The mountain Meru
Our sources on Alexander are focused on warfare, but they give some Information about the Gandarians too.
Their towns were surrounded by brickwork fortifications, they fought with spears and arrows -no swords and shields are mentioned- and their leaders wore cuirasses.
They had beautiful buffaloes (Alexander wanted to send them to Macedonia), and their towns were ruled by an aristocracy.
Once, a queen is mentioned.
And the Gandarians buried their dead in wooden coffins, which were placed on the hills around their towns. This custom still exists among the Kafirs, a local tribe near Chitral.
One of the strangest aspects of Alexander's campaign in Gandara is the discovery of the town Nysa and the mountain Meros. The place can not be localized with absolute certainty.
According to the Macedonians and Greeks, this was the place where the God Dionysus was born. Indian sources speak about Meru, the central mountain on which the World rested.
The God that was worshipped on the Meru and was identified with Dionysus, may have been Shiva or Vishnu.
There is one description of the sanctuary, which must have played an important role in the Religion of the Gandarians. It can be found in the Life of Apollonius of Tyana by the Greek author Philostratus (c.175-c.245).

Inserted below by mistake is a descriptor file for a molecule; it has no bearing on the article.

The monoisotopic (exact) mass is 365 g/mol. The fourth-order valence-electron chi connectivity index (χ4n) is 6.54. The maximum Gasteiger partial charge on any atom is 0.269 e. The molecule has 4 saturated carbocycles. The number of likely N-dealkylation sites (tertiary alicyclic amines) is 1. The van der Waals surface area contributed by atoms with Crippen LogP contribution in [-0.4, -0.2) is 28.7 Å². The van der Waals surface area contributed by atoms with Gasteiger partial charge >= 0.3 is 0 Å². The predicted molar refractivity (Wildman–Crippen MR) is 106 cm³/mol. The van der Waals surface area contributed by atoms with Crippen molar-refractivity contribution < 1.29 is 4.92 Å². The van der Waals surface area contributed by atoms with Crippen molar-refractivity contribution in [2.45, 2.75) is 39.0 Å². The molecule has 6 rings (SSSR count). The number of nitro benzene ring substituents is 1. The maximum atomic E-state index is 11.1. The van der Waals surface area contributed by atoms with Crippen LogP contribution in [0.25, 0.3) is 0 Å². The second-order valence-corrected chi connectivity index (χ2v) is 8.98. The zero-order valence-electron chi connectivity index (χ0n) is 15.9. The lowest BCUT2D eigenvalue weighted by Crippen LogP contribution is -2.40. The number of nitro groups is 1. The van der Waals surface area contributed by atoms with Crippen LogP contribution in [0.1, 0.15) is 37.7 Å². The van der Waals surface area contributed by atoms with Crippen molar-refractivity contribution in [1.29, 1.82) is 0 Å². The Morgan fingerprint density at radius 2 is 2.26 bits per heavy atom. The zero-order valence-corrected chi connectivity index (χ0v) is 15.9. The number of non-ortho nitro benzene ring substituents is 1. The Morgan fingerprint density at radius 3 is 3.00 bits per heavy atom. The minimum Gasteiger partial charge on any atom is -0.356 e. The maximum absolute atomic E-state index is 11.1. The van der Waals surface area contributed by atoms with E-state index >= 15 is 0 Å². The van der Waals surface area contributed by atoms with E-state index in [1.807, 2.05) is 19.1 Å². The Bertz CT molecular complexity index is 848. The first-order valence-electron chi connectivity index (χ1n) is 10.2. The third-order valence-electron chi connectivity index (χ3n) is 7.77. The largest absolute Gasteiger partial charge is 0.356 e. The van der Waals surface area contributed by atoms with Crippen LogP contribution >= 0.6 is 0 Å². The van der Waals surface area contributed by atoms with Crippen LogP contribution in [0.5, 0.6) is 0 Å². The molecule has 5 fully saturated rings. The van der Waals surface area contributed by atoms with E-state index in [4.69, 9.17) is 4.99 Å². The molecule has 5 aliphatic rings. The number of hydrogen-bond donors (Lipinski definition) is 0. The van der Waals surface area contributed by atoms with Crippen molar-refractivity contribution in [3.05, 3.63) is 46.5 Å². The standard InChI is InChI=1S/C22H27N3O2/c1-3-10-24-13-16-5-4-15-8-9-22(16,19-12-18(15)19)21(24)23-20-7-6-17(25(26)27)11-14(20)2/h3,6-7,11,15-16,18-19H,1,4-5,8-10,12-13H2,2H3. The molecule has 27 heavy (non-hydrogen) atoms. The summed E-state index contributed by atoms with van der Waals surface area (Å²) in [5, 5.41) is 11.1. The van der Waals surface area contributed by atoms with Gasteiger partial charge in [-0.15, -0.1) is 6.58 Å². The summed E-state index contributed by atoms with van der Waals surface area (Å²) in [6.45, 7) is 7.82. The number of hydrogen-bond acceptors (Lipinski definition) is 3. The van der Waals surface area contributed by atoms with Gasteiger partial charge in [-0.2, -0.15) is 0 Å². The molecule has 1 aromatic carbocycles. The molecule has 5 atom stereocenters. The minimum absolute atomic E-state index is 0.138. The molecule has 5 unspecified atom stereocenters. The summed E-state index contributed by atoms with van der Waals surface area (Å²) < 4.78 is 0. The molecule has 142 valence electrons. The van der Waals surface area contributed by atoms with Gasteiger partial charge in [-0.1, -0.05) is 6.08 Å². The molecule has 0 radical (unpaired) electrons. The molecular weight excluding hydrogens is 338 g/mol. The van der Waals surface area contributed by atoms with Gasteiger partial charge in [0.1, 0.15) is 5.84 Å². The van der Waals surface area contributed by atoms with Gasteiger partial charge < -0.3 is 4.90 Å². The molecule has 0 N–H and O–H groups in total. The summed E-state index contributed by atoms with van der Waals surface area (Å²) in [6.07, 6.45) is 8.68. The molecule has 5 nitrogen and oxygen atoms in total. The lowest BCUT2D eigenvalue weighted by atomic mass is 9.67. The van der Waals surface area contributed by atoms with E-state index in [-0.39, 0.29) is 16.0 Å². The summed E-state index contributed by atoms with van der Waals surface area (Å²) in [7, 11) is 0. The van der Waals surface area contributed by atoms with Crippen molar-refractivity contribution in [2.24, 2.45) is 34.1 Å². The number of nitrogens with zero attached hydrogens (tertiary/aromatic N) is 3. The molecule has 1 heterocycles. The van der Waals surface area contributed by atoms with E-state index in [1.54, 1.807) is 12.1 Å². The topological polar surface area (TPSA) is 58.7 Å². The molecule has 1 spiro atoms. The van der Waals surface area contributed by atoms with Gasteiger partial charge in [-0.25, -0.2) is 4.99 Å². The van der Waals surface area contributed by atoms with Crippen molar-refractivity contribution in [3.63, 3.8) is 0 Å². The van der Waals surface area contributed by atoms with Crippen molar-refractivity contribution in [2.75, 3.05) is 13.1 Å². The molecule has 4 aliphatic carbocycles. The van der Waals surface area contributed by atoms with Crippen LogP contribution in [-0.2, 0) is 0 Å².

This Apollonius was a charismatic teacher who, according to his biographer, visited India in the first century CE.
It is not clear whether Apollonius did indeed visit Gandara, but it is certain that Philostratus used a document that contained reliable Information about India.
Apollonius and his disciples crossed the river Cophen, themselves in boats, but the camels by a ford on foot; for the river had not yet reached its full size here.
They were now in [the country] in which the mountain of Nysa rises, covered to its very top with plantations [...], and you can ascend it, because paths have been made by cultivators.
They say then that when they ascended it, they found the shrine of Dionysus, which it is said Dionysus founded in honor of himself, planting round it a circle of laurel trees which encloses just as much ground as suffices to contain a moderate sized temple.
He also surrounded the laurels with a border of ivy and vines; and he set up inside an image of himself, knowing that in time the trees would grow together and make themselves into a kind of roof; and this had now formed itself, so that neither rain can wet nor wind blow upon the shrine.
And there were sickles and wine-presses and their furniture dedicated to Dionysus, as if to one who gathers grapes, all made of gold and silver.
And the image resembled a youthful Indian, and was carved out of polished white stone.
Philostratus, Live of Apollonius of Tyana 2.8;
tr. F.C. Conybeare]